In recent weeks you might have noticed your grocery bill rising. If so, you’re not alone. Food prices are soaring worldwide. Consumers in many western nations are just beginning to notice the change; however, in many parts of the world the rising cost of food has already reached crisis levels.
Rising Food Prices
Global food prices, based on United Nations records, rose 35 percent in the last year, escalating a trend that began in 2002. Since then, prices have risen 65 percent. This year, corn prices have hit a 12-year high and the price of wheat has jumped almost 90 percent.
Likewise, in just the past few weeks the cost of rice has gone from $580 per ton to $760 per ton. Rice is the staple food for more than three billion people around the world-most of whom live in poorer nations. Some already spend 50 to 70 percent of their incomes on food.
The Perfect Storm
Experts are describing the problem as “the perfect storm.” Its cause is said to be a combination of various factors: Growing populations means growing demand. Also, the growing middle class in places like China means growing demand for more varieties of food. The demand for beef in China has increased, which in turn affects the price of corn.
Unusual weather conditions and drought have also been a factor. In Australia, prolonged drought has reduced wheat exports by half and the rice crop this year will be the smallest in history. In Bangladesh, a cyclone last summer destroyed 600 million dollars’ worth of its rice crop. Events such as these have decreased the overall food supply.
Rising oil prices have also caused prices to rise. Oil prices affect not only the cost of transporting food, but also the cost of fertilizers, which are made with oil derivatives.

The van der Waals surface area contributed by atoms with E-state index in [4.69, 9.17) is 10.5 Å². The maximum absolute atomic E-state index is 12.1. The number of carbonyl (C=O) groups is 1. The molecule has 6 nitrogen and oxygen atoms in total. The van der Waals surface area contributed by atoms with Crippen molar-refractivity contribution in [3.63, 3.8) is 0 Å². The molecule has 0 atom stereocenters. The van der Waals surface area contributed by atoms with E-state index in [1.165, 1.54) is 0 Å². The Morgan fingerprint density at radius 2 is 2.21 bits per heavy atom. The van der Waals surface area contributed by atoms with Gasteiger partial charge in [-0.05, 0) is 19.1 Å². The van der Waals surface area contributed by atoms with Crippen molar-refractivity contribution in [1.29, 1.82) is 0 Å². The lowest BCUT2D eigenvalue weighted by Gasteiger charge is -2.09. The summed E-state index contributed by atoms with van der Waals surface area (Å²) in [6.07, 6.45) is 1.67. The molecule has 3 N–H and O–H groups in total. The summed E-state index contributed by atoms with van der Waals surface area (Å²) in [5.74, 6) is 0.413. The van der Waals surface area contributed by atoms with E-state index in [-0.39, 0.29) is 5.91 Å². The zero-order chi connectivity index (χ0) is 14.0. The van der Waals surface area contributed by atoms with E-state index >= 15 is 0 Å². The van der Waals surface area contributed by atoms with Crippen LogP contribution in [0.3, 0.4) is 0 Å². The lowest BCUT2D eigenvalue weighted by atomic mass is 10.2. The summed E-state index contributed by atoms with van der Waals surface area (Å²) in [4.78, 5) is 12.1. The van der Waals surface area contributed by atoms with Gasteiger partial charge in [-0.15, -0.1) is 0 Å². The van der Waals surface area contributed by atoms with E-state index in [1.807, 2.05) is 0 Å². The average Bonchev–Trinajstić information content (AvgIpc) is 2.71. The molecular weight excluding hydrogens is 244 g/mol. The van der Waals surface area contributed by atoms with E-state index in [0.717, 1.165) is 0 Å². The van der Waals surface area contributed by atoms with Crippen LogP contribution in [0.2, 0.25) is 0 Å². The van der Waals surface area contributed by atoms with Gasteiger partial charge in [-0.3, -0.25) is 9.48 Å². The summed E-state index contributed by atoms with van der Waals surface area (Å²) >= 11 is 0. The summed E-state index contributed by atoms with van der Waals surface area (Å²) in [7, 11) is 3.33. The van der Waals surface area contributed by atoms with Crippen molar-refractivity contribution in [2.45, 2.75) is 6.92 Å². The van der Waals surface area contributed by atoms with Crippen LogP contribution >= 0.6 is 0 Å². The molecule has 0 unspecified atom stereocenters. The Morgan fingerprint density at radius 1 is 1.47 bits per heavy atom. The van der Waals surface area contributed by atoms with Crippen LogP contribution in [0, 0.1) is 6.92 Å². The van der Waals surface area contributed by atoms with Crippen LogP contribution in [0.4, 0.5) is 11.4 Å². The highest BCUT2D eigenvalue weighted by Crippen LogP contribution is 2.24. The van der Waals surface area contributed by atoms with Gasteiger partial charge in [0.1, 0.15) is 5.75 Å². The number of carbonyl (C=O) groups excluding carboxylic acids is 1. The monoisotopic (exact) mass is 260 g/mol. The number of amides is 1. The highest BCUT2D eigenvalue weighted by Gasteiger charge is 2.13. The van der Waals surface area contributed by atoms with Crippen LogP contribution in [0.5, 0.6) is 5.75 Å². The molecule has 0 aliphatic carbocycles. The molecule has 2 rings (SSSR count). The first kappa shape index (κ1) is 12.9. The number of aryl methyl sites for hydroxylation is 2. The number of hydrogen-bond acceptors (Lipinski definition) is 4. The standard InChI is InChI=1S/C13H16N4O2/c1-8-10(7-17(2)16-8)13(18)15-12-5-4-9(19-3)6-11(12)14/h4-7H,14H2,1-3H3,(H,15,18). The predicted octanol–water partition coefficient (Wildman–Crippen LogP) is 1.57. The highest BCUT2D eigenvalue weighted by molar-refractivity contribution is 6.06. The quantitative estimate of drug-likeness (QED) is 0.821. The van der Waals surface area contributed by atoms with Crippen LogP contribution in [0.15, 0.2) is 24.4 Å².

Government mandates and subsidies for “biofuels” have also had an impact. In the U.S. it is estimated that almost thirty percent of the grain harvest is being diverted to make ethanol. Likewise, the European Union plans to start producing enough biofuels to meet at least 10 percent of its transportation needs by 2010.
This situation has not received enough media attention, prompting some to label it the “silent famine.” Malnutrition and hunger are growing problems and charitable organizations are having trouble keeping up with the growing demand. The black horseman of the Book of Revelation speaks of a condition wherein a man’s daily wages are so poor, he can barely support himself, much less his family. Are we getting close?
And when he had opened the third seal, I heard the third living creature say, Come and see. And I beheld, and lo a Black horse; and he that sat on him had a pair of balances in his hand. And I heard a voice in the midst of the four living creatures say, A measure of wheat for a penny, and three measures of barley for a penny; and see thou hurt not the oil and the wine.